viligante8 is offline Member
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    Default pop from stack to char

    public void Operator(char thisOp, int thisPrec){
    int topPrec;
    char topOp;
    while (!oStack.isEmpty()){
    topOp = oStack.pop();
    if(topOp == '('){
    oStack.push(topOp);
    break;
    }
    else {
    if(topOp == '+' || topOp == '-')
    topPrec = 1;
    else if(topOp == '*' || topOp == '/')
    topPrec = 2;
    else if(topOp == '^')
    topPrec = 3;
    if(topPrec < thisPrec){
    oStack.push(topOp);
    break;
    }
    else
    postFix = postFix + topOp;
    }
    }
    oStack.push(thisOp);
    }


    I tried to see what it was popping but it got too confusing for me...thanks in advance for everything

  7. #7
    Norm's Avatar
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    I tried to see what it was popping
    How did you do that? I don't see any System.out.println() statements in your code!

    Object obj = stack.pop();
    System.out.println("obj=" + obj); // see what we get

    What is the type of oStack?

  8. #8
    Fubarable's Avatar
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    much progress has been made in the Sun Java forums thread.

  9. #9
    Norm's Avatar
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    This thread has brought up an issue for me. When the compiler does something FOR YOU (or is it TO YOU) like boxing, it should put out an info message saying what it has done. It seems that boxing in this case is not symmetrical. The char is converted to a Character in the push() but not back to a char in the pop. This leaves the student wondering what has happened.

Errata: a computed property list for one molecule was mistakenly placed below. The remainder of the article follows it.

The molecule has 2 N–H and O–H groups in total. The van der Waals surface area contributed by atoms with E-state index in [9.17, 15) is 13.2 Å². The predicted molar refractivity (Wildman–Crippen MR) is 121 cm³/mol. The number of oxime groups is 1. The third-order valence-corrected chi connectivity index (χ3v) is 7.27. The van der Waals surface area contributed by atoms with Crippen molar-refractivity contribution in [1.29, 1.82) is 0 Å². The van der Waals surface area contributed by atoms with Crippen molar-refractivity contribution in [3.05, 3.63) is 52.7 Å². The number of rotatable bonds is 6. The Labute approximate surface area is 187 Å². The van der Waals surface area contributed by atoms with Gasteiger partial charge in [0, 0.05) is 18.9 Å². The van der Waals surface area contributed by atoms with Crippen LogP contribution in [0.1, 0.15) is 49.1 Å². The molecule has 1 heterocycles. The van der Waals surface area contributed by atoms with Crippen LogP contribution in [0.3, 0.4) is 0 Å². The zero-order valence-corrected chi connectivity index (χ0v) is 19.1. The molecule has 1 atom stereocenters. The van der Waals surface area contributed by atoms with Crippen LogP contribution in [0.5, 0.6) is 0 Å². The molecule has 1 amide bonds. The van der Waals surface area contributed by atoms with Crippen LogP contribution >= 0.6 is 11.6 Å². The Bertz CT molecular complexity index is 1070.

To save a few key strokes, the compiler writers have done this trick and its OK for student code. BUT I don't agree with it for production code. I thought one of the reasons java didn't have macros was because of this type of problem: hiding generated code.

  10. #10
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    It seems that boxing in this case is not symmetrical. The char is converted to a Character in the push() but not back to a char in the pop.
    But how is the compiler to know that what pops out is a Character? I think the problem is that the code doesn't specify this. If the code used a generic Stack<Character> then this issue would be solved.

  11. #11
    Norm's Avatar
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    a generic Stack<Character> then this issue would be solved.
    My issue is that boxing in this case is not symmetrical.